Editor's blog: A peak for cheats in Lakeland

The woman queuing at the bar in the Masons Arms is from Los Angeles. I can tell she�s not from Cumbria, because I�m the only other customer waiting for a drink, and she is queuing behind me. Queuing � in Britain! How dumb can you get?

The woman doesn�t know her taproom etiquette, but she does know what she likes. �You can keep your London Tower and your Stratford-in-Avon,� she blurts out suddenly and with feeling, to nobody in particular. �To me, this is the real heritage of England: typical country taverns like this one, going back thousands of years��

Well, maybe not thousands, but the LA lady has a point. Even though the Masons Arms isn�t wholly typical (it sells damson-flavoured beer, for example, and has a urinal flanked by dry-stone walls), it is proving one heck of a place to hole up on a wintry weekend break in the Lakes. All the requisites are here: a widescreen wood-burner that takes up half a wall, a blackboard full of top-class comfort food, and more ancient beams that the Lighthouse of Alexandria.

It is February outside, and I�m afraid I�ve had two damson ales. I won�t be walking far. But that�s all right, because I�ve spotted a very promising fell right on the doorstep. It�s called Gummer�s How, and on the map it looks nothing fancy � a lumpen little hill craning above the southern tip of Windermere, roughly the same shape as its namesake, Sir Geoffrey. But I�ve a vague idea that if I get to the top, I�ll see things.

This is one of those crisp, crystalline afternoons that can make February the best month of the year. Frost is crimping the gorse bushes, and some winter pixie has been out flinging glitter over every sheep and dry-stone wall. I am in the Lake District and I want toget myself a big, spiky lungful of mountain air � but I don�t want to work too hard for it.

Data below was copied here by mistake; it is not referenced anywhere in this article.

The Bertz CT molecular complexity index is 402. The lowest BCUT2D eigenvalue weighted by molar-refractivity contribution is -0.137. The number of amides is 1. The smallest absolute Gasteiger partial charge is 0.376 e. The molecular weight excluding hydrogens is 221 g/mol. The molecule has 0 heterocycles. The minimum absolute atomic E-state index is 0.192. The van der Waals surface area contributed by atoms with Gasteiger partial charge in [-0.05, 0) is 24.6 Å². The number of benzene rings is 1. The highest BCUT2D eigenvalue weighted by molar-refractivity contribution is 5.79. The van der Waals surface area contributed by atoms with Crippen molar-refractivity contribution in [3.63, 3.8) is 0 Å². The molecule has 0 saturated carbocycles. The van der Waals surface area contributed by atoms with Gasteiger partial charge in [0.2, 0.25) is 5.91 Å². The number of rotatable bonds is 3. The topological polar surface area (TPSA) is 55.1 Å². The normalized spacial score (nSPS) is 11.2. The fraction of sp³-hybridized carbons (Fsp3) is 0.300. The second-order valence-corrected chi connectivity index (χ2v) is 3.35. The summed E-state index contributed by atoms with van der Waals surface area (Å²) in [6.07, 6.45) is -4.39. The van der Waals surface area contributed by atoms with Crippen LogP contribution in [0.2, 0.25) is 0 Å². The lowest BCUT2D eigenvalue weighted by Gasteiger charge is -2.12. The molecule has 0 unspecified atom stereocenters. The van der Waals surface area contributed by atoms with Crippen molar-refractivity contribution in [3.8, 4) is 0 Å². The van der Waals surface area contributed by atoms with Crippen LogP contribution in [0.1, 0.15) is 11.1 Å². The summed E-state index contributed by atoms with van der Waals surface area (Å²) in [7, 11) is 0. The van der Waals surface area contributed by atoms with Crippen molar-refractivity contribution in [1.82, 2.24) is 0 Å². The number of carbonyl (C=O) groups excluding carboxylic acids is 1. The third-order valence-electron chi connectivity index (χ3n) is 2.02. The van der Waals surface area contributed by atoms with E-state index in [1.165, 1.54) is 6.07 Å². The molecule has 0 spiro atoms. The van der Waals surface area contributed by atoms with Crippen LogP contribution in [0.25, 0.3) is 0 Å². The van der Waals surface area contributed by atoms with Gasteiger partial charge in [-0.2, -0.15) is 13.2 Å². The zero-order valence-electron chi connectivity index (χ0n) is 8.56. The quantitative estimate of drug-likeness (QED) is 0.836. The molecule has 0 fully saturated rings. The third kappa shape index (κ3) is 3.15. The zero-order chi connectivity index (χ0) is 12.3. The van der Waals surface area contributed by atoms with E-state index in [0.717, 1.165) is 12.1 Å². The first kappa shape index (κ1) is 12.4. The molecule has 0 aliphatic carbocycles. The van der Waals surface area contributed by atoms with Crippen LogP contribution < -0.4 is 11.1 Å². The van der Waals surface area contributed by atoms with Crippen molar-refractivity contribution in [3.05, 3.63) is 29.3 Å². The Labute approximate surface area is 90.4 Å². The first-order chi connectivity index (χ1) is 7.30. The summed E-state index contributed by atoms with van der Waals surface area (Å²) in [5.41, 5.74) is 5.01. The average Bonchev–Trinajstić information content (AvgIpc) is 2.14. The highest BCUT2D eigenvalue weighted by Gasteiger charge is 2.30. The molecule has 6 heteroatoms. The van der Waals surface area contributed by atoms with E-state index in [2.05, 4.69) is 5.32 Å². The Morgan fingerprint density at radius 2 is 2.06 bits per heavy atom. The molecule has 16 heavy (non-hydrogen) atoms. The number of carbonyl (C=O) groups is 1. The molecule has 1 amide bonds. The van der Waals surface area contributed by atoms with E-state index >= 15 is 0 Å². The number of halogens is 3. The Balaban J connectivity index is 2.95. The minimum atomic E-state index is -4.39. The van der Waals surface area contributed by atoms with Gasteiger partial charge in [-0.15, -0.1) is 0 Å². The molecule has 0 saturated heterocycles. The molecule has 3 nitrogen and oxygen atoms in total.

I stroll the sleeping road downhill from Strawberry Bank, where the pub stands, to Astley�s Plantation, and turn right onto a thin, brackeny track towards the Gummer�s How summit. There is nobody else about. It is a sharp climb, but short, and in no time at all I find myself 1,000ft above Windermere, clinging for dear life to the chimney-stack trig point on top of the fell and shouting ecstatic expletives into the wind.

Blimey it�s blustery up here, and I can�t believe the gift I�ve got for an hour of easy-going exertion � a million-mile panorama of England�s most beautiful mountainscape. I romp about for 20 minutes or so, just inhaling it all. Windermere glints flintily at my feet, the bottlebrush pines of Grizedale Froest tickle the Old Man of Coniston�s armpits, the Langdale Pikes shoulder-barge along the horizon, and the sun prepares to dunk itself in Morecambe Bay.

I�d like to tell you more about the view, but my glasses have blown away.

The route:

The ascent of Gummer�s How is a simple there-and-back from Astley�s Plantation car park, half a mile north-east of Fell Foot Park, at the southern end of Windermere (take OS Explorer map OL7).

The Masons Arms (015395 68486, masonsarmsstrawberrybank.co.uk) is two milesfurther on via the same road, and serves Cartmel duck sausage with spring-onion mash for �12.95. You�ve climbed a fell � you deserve it.

Vincent Crump is the editor of Country Walking magazine and a regular contributor to the Sunday Times Travel section.